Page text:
Sharlene Wong: Sharlene was also a member of the Hong Kong rhythmic gymnastics team and a national level athlete. She was awarded that recognition in 2009 when she placed first in the ribbon competition and fourth overall in the National Youth Competition. She retired in 2012 when she realized her body was not flexible enough anymore. Sharlene appeared on TVB even before joining the industry. She performed as a rhythmic gymnast at the TVB Anniversary Gala in 2014 alongside actresses from Never Dance Alone. She is now a host of Kids, Think Big.

Track and Field

Tiffany Tang Yi Ching: Tiffany is a rising star in high jump. She has won in intercollegiate and Hong Kong wide competitions and represented Hong Kong at the 2015 China National Youth Games. She recently recorded a personal best of 1.77 m. Tiffany had a short stint as a host of Young and Restless, but left TVB last year to focus on training for the Asian Athletics Championships.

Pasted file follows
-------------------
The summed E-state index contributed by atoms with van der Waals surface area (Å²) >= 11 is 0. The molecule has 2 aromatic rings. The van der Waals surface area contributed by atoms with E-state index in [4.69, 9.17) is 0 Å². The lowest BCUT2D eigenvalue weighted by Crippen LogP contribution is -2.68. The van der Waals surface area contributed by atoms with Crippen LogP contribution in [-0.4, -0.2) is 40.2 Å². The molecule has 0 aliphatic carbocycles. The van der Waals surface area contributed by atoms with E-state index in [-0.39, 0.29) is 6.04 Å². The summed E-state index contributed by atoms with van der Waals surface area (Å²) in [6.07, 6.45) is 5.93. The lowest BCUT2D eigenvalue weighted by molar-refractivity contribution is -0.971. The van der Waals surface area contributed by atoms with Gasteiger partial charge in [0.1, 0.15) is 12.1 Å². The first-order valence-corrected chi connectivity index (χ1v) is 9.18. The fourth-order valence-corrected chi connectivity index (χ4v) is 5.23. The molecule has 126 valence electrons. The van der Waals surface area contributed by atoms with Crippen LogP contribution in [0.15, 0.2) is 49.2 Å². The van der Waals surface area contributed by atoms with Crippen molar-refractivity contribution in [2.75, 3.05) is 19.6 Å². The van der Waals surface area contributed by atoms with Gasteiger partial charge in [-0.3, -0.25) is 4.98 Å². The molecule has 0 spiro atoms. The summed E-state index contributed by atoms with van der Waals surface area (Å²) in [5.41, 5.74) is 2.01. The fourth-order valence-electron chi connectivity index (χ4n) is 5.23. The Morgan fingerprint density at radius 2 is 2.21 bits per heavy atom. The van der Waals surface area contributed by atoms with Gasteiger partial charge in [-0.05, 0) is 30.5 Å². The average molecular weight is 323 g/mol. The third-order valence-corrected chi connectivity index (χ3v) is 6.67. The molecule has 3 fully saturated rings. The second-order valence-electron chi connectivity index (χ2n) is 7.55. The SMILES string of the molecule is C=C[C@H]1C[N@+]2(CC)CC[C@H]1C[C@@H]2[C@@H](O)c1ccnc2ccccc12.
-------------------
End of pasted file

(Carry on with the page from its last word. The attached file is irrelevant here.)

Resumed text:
Last but not least, one of TVB's very own will be competing at the Tokyo Olympics!

Lawrence Ng Lok Wang: Lawrence is a former TVB child actor who has appeared in over 30 dramas. As a kid, Lawrence became interested in fencing because he thought the uniforms looked cool. Using the foil as his weapon, he is a five-time medalist in the Asian Fencing Championships and finished in fifth place at the 2016 Junior World Fencing Championships. He served as the fencing director for the fencing scenes in OMG, Your Honour before leaving TVB to become a full-time athlete. Last year, Lawrence and the Hong Kong team won bronze at the Fencing World Cup tournament in Cairo to secure a spot at the Tokyo Olympics. Look for Lawrence in the men's team foil competition at the Olympics.